Much of the talk in manufacturing these days is focused on Industry 4.0, artificial intelligence (AI), Internet of Things (IoT) and 5G — tools and concepts that will revolutionize manufacturing.
While there’s no denying the potential of these innovations, we’d like to talk about something that tends to get buried underneath all of the hype: business 101. More specifically, the ABCs of business 101: the relationship of profits to revenue and costs.
To manufacturers, A-B=C; Revenue - Cost = Profit. And, yet, despite the simplicity and elementary nature of this reality, if you were to ask many manufacturers to identify their most profitable items, they would not be able to do so. They might be able to provide general insight of profitability based on their understanding of their standard costs, which are estimates of the actual costs in a company's production process. But they could not tell you which items are most profitable — in part because they do not understand the dynamics of cost.
As seen most recently during the COVID-19 crisis, when supplies, materials and even the workforce itself was disrupted and manufacturers had to make hard decisions about which items to manufacture and in what quantities, the need to know dynamic costs became critical.
Dynamic Costing® marries real-time production data from the shop floor to financial revenue and cost data to give you greater insight into profitability.
The main components of traditional standard costing — labor, materials, fixed overhead and variable overhead — only tell part of the story when it comes to determining the true cost of a product. It omits several contributing elements that should factor into your business’s actual costs. The standard costing approach may even damage a manufacturer’s bottom line by not having a proper understanding of which products are responsible for driving profitability.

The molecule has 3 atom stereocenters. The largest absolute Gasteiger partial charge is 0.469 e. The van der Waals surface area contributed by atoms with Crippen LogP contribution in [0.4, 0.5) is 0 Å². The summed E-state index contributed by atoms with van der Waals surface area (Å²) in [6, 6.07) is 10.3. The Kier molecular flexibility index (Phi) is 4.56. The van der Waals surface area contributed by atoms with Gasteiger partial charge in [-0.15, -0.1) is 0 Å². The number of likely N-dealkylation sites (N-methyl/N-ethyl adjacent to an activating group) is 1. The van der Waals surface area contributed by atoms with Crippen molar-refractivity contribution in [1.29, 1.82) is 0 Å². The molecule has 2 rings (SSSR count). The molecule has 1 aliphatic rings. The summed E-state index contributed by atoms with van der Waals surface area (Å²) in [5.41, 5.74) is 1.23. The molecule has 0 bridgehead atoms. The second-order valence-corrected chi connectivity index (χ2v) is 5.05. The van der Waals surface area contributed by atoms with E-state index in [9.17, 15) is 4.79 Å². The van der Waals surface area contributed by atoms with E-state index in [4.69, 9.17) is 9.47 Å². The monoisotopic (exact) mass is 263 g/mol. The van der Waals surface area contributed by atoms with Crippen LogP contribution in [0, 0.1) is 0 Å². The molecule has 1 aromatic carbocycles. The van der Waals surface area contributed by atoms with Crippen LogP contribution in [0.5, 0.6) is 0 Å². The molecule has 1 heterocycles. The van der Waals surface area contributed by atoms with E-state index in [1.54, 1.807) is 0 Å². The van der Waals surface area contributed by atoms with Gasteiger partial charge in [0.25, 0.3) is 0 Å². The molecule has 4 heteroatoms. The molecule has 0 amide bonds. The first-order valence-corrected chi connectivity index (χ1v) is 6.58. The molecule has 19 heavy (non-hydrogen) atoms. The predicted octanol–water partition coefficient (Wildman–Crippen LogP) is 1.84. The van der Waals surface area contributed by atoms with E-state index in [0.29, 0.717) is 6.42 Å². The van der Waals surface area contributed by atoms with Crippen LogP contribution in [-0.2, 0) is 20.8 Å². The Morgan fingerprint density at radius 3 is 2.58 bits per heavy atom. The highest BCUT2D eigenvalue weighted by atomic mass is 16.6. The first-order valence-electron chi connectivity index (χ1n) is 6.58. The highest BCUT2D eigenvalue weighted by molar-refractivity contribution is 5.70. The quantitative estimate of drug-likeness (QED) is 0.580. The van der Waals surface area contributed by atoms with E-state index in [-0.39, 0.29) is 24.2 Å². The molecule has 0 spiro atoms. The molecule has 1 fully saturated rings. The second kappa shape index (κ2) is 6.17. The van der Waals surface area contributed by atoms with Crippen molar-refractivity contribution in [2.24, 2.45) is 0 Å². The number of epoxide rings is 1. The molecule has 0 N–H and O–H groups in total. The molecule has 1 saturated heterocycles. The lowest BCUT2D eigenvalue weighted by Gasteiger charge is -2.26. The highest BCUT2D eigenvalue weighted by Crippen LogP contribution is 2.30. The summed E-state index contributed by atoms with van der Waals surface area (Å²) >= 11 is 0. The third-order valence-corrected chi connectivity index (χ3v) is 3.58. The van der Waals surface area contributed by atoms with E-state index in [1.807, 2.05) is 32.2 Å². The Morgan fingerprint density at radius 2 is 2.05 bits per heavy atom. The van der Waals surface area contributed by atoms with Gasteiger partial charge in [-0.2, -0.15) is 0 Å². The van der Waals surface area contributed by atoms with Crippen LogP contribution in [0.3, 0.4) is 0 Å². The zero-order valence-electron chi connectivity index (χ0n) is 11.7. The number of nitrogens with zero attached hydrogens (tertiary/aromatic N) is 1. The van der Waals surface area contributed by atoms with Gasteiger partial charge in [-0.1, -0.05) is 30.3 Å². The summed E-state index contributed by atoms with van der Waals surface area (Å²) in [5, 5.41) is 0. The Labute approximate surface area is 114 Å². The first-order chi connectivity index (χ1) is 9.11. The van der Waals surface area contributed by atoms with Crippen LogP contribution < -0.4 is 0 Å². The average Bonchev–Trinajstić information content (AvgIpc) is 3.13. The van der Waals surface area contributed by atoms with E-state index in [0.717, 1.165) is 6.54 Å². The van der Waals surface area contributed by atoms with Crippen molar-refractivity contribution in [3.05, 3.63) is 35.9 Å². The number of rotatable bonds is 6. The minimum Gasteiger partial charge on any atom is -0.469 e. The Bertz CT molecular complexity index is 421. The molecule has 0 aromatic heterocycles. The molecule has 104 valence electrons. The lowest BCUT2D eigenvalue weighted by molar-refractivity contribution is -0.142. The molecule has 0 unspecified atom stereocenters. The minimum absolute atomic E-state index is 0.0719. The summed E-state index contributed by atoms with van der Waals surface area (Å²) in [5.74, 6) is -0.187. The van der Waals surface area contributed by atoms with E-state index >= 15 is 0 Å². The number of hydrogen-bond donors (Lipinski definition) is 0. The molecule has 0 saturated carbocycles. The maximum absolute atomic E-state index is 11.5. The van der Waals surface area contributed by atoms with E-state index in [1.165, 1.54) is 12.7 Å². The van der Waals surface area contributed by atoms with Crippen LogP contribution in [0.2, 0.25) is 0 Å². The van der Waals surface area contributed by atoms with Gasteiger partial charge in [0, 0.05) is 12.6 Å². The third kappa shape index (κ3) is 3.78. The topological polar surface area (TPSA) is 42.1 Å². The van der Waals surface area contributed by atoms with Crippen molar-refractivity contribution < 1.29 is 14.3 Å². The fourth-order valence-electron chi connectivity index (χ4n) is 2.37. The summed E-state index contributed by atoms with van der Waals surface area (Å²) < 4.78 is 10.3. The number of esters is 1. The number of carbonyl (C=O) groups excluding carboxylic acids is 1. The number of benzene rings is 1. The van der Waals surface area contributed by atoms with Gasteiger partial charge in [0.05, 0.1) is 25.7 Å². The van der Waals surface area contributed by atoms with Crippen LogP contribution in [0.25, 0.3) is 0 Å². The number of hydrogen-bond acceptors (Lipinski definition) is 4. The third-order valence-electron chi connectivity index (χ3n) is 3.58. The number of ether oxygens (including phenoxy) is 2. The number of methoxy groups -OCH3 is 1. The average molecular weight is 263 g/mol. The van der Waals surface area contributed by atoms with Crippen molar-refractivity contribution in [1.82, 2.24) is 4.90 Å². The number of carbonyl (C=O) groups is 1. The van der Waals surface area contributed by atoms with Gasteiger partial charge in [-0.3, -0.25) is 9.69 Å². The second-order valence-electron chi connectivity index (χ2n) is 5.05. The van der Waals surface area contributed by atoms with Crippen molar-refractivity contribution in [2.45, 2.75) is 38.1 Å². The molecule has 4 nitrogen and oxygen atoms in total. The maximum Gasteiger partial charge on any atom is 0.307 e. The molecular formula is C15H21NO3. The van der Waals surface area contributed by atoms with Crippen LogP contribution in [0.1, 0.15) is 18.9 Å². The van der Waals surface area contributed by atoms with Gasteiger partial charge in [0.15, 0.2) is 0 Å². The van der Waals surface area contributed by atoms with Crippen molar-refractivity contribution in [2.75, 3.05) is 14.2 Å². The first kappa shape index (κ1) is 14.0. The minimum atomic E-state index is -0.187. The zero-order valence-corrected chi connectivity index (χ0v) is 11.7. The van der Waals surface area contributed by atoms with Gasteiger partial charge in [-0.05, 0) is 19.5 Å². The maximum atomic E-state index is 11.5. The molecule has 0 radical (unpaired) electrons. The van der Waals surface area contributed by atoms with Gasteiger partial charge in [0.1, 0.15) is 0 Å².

Dynamic Costing represents an opportunity for manufacturers to improve revenue, cost and profits because of the underlying tools and technologies found today on the shop floor, namely, manufacturing execution systems (MES). MES effectively take data directly from production machinery, providing us with information on output in a near real-time manner and allowing manufacturers to see the physical activity on the shop floor. By combining production data with financial revenue and cost data, companies are able to see more dynamically their actual costs.
Dynamic Costing is not so much a technology (although it relies heavily on technological components) as it is a discipline. By understanding your costs for manufacturing in a dynamic sense (daily, rather than annually) and integrating it into your business processes, you can better understand where revenue and profits are generated throughout your product families.
It’s hard to understand how well you are manufacturing something if you can’t determine your variances. At one level, you should know your performance between actual and standard costs. Those variances should all have explanations as well.
Too often, however, the lack of timely data means that companies won’t necessarily spot many variances until after the month or the variances in one batch are averaged or blended into those of other batches. By the time you get the information, it’s too late.
Worse yet, there will be many disagreements as to whether a variance actually means anything. For example, if the production mix this month included a number of more complex products but the cost accounting standard used is based on an average of all kinds of products, you’ll get inaccurate variance data.